English 693 – Conference Paper
Professor Charles Baldwin
August 4 2010
In the recent years, I have noticed a current trend in the way artists create websites to help build a repertoire with their followers, and these websites often seem to be a curtain drawn between the artist and viewer by means of selective input of information. The viewer does not always get a sense of the artist’s true self due to the layer of digital anonymity or electric façade that they can hide behind while maintaining a sense of authority or purpose. Websites do not have to be so limited in terms of viewer access; in fact, websites could be the opposite as a complete artist exposure by an overload of information. In terms of the writer, the website could be a full forum of exploration and creativity. In the 21st Century, authors have great opportunities for reinventing/conceptualizing the book that is outside standard print form and binding. The digital age will allow for authors to create a new kind of artist’s book through the creation of websites, and these websites will provide tools for rethinking the way in which a writer “publishes” or completes a work. After the author obtains a domain name and builds the website to the authors liking, then the author can start creating either the archive or book (or archive-book).
The archive-book may look a little like this: the initial homepage for easy navigation, tabs that may direct the viewer to different parts of the site (a book title, short stories, poems, essays, art, etc.) and with that the viewer can now have access to what the author presents for them. Say there is a “stories” tab that a viewer clicks on that directs them to a list of stories by the author (either previously published via lit mag or journal or self-published via the website), and the viewer will select a story of their liking. Here is where new possibilities form: there could be the text document of the story in its published state, revisions leading up to the most recent version, photocopied hand written drafts, audio bytes or video of the author (or someone) reading the story (or representing the story in some way), drawings/photographs making visual representations of the story, or even poems and essays that relate/link to the story. Hyperlinks inside the tabs themselves could redirect the viewer to other websites that could be helpful to the viewer in understanding the full scope of the work. In doing this, the author will create the world of the story itself, a world that is expansive, revisable, and creative as far as the author takes the site. If the author would like to create a comment function, the viewers could blog, present new work of their own or others, or merely add to the interactive experience of website writing. This goes beyond websites for publicity (say a newsfeed of lists of next readings, photographs from tours, pushing the new up and coming books, or even just a place for the author to make statements), the website writing would be a book in itself that is a place for archiving, creating new work, and giving the viewers a broader sense of who the author is as a person (if publicity came to mind it all it would be an afterthought).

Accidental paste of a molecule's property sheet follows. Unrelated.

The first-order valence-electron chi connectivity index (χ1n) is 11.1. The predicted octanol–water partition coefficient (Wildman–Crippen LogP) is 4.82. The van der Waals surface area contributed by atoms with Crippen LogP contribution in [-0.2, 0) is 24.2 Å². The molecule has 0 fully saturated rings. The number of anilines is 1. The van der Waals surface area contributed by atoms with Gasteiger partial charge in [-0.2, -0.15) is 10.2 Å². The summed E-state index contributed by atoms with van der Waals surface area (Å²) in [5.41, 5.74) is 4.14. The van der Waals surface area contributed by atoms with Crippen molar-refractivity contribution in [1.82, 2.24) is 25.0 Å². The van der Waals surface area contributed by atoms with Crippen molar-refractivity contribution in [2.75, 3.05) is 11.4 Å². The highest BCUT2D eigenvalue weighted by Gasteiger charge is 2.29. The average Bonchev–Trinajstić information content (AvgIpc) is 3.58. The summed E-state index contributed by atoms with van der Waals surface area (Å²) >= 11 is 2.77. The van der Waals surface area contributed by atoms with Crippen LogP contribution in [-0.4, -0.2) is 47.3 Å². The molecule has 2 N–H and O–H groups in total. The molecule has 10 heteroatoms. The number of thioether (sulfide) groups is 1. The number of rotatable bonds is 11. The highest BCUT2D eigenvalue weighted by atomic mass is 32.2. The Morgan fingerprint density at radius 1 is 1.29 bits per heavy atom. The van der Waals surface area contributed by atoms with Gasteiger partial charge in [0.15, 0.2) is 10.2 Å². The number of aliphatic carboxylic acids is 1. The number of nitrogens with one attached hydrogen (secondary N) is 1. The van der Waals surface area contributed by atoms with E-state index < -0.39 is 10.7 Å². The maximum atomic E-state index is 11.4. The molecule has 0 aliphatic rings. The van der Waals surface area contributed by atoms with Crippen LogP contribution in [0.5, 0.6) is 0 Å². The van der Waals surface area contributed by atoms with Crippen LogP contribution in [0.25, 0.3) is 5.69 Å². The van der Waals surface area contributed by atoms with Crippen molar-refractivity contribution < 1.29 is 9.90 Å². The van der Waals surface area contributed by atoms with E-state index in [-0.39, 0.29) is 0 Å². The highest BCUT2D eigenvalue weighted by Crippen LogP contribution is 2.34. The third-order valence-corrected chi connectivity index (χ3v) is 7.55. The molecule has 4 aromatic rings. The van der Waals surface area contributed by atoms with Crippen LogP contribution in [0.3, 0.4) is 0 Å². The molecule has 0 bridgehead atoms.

I have yet to come across a current author website that is applicable to the process of an artist’s book, and more often than not, the websites are not even created by the author (rather someone who creates a website for public relations). Those few authors who create websites for themselves are still missing out on a great opportunity here for 21st Century writing, and I want to explore a few examples to help figure out exactly why they are not working to their full potential. Digital author Mark Amerika has a website (http://www.altx.com/amerika.online/) where the homepage is a simple white background, a picture of the author, a link to a brief author bio, and links to forty or more works by Amerika (with links in the articles themselves to redirect to other articles). The author offers a sound inside look at several articles that could help an audience understand a little better the Mark Amerika that they are examining through navigating the homepage. He does not take the next step for this website for it is merely a text site, somewhat crudely developed, without any other extra material except what Amerika wrote in essay form. There is still a digital façade in place, since Amerika does not reveal anymore than polished drafts of what he has written. There is no room for excess or vulnerability, no comment function for outside input, and no sense of author as person (more of author as author).